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Aspirin

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Aspirin
Aspirin structure.png3d aspirin.png
General
Systematic name 2-(acetyloxy)benzoic acid
Other names

Salicylic acid acetate
Acetylsalicylic acid

Molecular formula C9H8O4
SMILES CC(=O)Oc1ccccc1C(=O)O
Molar mass Molar mass::180.15
Appearance Transparent, colorless crystals.
CAS number CAS number::50-78-2
Properties
Density and phase [[Density::1.4 g/cm3]] solid
Solubility in water 1g/100 ml (37°C)
Melting point Melting point::135°C (with decomposition)
Boiling point Boiling point::140°C
Hazards
MSDS External MSDS sheet
Main hazards toxic is swallowed in large quantity
NFPA 704

NFPA 704 svg.png

1
2
0
OX
RTECS number VO0700000
Related compounds
Related compounds Salicylic acid
Except where noted otherwise, data are given for
materials in their standard state (at 25 °C, 100 kPa)
Disclaimer and references

Aspirin is an organic compound containing nine carbon atoms, eight hydrogen atoms, and four oxygen atoms. Apsirin has been used different cultures and people groups throughout history. Hippocrates used a form of the medicine in ancient Greece, but it was not until the 1830s that it was figured out that it was salicylic acid. Just recently aspirin has been equated with helping people with heart problems and it has been suggeseted that most people take one a day.

Properties

Aspirin

Aspirin is a colorless, odorless crystal. It maintains stability when in dry conditions, but when introduced to moisture it begins to decompose into acetic acid and salicylic acids [1].

Occurrences

Acetylsalicyclic acid is a derivative of salicylic acid [2]. Salicylic acid is found in plants like wintergreen leaves, birch bark, and as well the bark and leaves of the willow tree. It can also be produced by adding sodium phenolyate and carbon dioxide with heat [3]. The salicylic acid alone was bitter though, so it was synthesized with sodium.

Uses

Aspirin Pills

Aspirin is best known for its medicinal value. Aspirin a non prescription, nonsteroidal anti-inflammatory drug. It is used for treating pain, fevers, and swelling associated with arthritis, cramps, tendinitis, and other injuries. It is a fast relief for mild and moderate pain [4].

Nonsteroidal anit-inflamatory drugs (NSAIDs) inhibit the enzyme cyclooxygenase and their production of prostaglandins. Prostaglandins protect the stomach lining and promote pain, inflammation, fever, and blood clotting. NSAIDs usually inhibit blood clotting for a few hours, but Aspirin, specifically stops blood clotting for an extended period of time, between four and seven days. For this reason Aspirin makes a great drug for the prevention of heart problems from blood clots [5]. Aspirin does have its risks though. Because of its great prevention of blood clots it carries the risks of stomach ulcerations and bleeding [6].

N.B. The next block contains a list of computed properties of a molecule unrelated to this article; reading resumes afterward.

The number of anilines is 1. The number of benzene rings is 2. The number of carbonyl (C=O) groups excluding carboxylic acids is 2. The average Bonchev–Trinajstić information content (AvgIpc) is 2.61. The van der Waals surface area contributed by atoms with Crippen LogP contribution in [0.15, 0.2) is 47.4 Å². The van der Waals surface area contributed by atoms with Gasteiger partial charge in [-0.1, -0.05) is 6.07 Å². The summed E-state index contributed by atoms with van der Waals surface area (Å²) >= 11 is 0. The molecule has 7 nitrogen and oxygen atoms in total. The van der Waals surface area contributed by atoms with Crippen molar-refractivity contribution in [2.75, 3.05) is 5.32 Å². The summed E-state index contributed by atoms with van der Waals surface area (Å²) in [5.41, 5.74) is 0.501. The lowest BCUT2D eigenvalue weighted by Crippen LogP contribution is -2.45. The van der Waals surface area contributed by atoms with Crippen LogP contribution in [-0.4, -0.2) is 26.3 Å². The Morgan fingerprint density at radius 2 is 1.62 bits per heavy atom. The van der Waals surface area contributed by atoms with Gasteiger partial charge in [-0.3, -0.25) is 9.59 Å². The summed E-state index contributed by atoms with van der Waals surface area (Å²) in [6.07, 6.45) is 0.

Aspirin comes in can be taken orally, but also rectally. It comes in either chewable tablets or enteric coated tablets or caplets. [7]. 81 mg, low dosage tablets, are available for daily use helpful for maintaining normal platelet aggression and the prevention of heart problems [8]. Normal strength 325 mg tablets are available as well as extra strength 500 mg tablets. The drug should be taken with food to prevent an upset stomach and absolutely not with alcohol. Even heavy drinkers (those who consume more than three drinks a day) should talk to their doctors before taking aspirin[9].

Aspirin should not be taken by everyone and you should talk to your doctor before taking it regularly. Children and teens should not take aspirin with flu like symptoms or the chicken pox because of the risk of Reye syndrome [10]. Pregnant and nursing mothers should also talk to their doctor because Aspirin is excreted in the breast milk [11].

The History of Aspirin

A giant Bayer aspirin on display in Berlin, Germany

Aspirin is derived from a drug found in willow trees, salicylic acid. Hippocrates himself left records of the ancient Greeks using the barks and leaves of the willow tree for help fighting fevers and pain[12]. In the 1830s it was discovered that it was the salicin compound in the willow plant that gave pain relief. In 1832 a German scientist took this information and started experimenting with salicin; he created salicylic acid. The creation of salicylic acid was a success, but wash harsh on stomaches. In 1853 Charles Frederic Gerhardt, a French chemist, was able to eutralize the compound and created acetylsalicylic acid [13]. In the year 1897 a chemist from Bayer in Germany, Felix Hoffmann, successfully synthesized a stable form of acetylsalicylic acid that he gave to his father to provide pain relief of his rheumatism. Soon after Hoffman introduced his new powdered drug to his patients and convinced Bayer to sell the product [14] [15]. In 1915 tablets were created and the drug became non prescription. In 1919 Bayer had to give up its trademark to Aspirin as a result of Treaty of Versailles. In 1948 a California practitioner noticed the positive affects of Aspirin and started to recommend "An Aspirin a day". It wasn't until the beginning of the 1970s that scientists were able to discover how exactly aspirin worked and that it blocked prostaglandins. Throughout the 1980s and 1990s doctors began to realize how useful aspirin was. In 1998 its prevention of cardiovascular problems was proven if taken in low doses [16].

References